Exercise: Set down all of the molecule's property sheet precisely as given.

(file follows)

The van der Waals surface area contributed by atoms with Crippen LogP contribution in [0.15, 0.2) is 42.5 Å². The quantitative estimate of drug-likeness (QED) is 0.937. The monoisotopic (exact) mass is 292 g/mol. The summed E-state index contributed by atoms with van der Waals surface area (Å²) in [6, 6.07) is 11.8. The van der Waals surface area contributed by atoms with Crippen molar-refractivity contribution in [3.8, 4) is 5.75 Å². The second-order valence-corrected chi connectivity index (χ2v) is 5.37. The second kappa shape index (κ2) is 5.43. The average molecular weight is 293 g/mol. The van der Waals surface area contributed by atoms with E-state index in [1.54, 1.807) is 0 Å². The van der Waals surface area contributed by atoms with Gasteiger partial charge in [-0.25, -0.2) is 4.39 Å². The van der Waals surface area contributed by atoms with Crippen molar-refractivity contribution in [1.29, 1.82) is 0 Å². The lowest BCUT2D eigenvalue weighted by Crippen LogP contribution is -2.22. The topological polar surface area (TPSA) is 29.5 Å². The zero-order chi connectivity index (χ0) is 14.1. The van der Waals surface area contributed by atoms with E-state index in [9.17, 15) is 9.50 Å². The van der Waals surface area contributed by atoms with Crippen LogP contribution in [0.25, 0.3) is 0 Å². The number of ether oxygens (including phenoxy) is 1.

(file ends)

The van der Waals surface area contributed by atoms with Crippen LogP contribution in [0.15, 0.2) is 42.5 Å². The quantitative estimate of drug-likeness (QED) is 0.937. The monoisotopic (exact) mass is 292 g/mol. The summed E-state index contributed by atoms with van der Waals surface area (Å²) in [6, 6.07) is 11.8. The van der Waals surface area contributed by atoms with Crippen molar-refractivity contribution in [3.8, 4) is 5.75 Å². The second-order valence-corrected chi connectivity index (χ2v) is 5.37. The second kappa shape index (κ2) is 5.43. The average molecular weight is 293 g/mol. The van der Waals surface area contributed by atoms with E-state index in [1.54, 1.807) is 0 Å². The van der Waals surface area contributed by atoms with Gasteiger partial charge in [-0.25, -0.2) is 4.39 Å². The van der Waals surface area contributed by atoms with Crippen molar-refractivity contribution in [1.29, 1.82) is 0 Å². The lowest BCUT2D eigenvalue weighted by Crippen LogP contribution is -2.22. The topological polar surface area (TPSA) is 29.5 Å². The zero-order chi connectivity index (χ0) is 14.1. The van der Waals surface area contributed by atoms with E-state index in [9.17, 15) is 9.50 Å². The van der Waals surface area contributed by atoms with Crippen LogP contribution in [0.25, 0.3) is 0 Å². The number of ether oxygens (including phenoxy) is 1.